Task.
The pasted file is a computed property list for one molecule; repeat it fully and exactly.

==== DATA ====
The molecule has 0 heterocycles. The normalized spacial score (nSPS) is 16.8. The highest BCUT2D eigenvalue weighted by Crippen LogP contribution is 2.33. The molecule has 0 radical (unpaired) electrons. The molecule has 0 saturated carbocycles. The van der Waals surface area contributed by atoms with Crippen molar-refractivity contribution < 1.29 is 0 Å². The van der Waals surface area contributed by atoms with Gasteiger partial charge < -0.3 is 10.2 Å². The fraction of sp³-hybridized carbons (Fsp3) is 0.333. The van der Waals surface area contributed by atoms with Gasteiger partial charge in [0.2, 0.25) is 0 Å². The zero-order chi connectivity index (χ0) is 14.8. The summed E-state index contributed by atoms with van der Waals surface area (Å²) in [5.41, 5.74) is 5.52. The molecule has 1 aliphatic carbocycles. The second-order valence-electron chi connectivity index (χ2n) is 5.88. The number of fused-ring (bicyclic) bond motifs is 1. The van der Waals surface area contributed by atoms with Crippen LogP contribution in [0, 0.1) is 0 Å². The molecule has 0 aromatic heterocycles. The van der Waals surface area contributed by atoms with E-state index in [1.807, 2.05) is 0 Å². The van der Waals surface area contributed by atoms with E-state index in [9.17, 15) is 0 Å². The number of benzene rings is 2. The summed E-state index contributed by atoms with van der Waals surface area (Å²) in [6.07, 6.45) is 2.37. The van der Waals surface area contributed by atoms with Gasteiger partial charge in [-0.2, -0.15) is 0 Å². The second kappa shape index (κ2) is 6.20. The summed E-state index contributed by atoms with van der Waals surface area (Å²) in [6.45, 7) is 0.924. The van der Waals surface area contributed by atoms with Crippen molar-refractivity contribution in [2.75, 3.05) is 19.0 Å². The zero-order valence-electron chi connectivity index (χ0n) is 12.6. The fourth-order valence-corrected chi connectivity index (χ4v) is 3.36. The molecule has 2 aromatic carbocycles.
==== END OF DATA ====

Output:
The molecule has 0 heterocycles. The normalized spacial score (nSPS) is 16.8. The highest BCUT2D eigenvalue weighted by Crippen LogP contribution is 2.33. The molecule has 0 radical (unpaired) electrons. The molecule has 0 saturated carbocycles. The van der Waals surface area contributed by atoms with Crippen molar-refractivity contribution < 1.29 is 0 Å². The van der Waals surface area contributed by atoms with Gasteiger partial charge < -0.3 is 10.2 Å². The fraction of sp³-hybridized carbons (Fsp3) is 0.333. The van der Waals surface area contributed by atoms with Gasteiger partial charge in [0.2, 0.25) is 0 Å². The zero-order chi connectivity index (χ0) is 14.8. The summed E-state index contributed by atoms with van der Waals surface area (Å²) in [5.41, 5.74) is 5.52. The molecule has 1 aliphatic carbocycles. The second-order valence-electron chi connectivity index (χ2n) is 5.88. The number of fused-ring (bicyclic) bond motifs is 1. The van der Waals surface area contributed by atoms with Crippen LogP contribution in [0, 0.1) is 0 Å². The molecule has 0 aromatic heterocycles. The van der Waals surface area contributed by atoms with E-state index in [1.807, 2.05) is 0 Å². The van der Waals surface area contributed by atoms with E-state index in [9.17, 15) is 0 Å². The number of benzene rings is 2. The summed E-state index contributed by atoms with van der Waals surface area (Å²) in [6.07, 6.45) is 2.37. The van der Waals surface area contributed by atoms with Gasteiger partial charge in [-0.2, -0.15) is 0 Å². The second kappa shape index (κ2) is 6.20. The summed E-state index contributed by atoms with van der Waals surface area (Å²) in [6.45, 7) is 0.924. The van der Waals surface area contributed by atoms with Crippen molar-refractivity contribution in [2.75, 3.05) is 19.0 Å². The zero-order valence-electron chi connectivity index (χ0n) is 12.6. The fourth-order valence-corrected chi connectivity index (χ4v) is 3.36. The molecule has 2 aromatic carbocycles.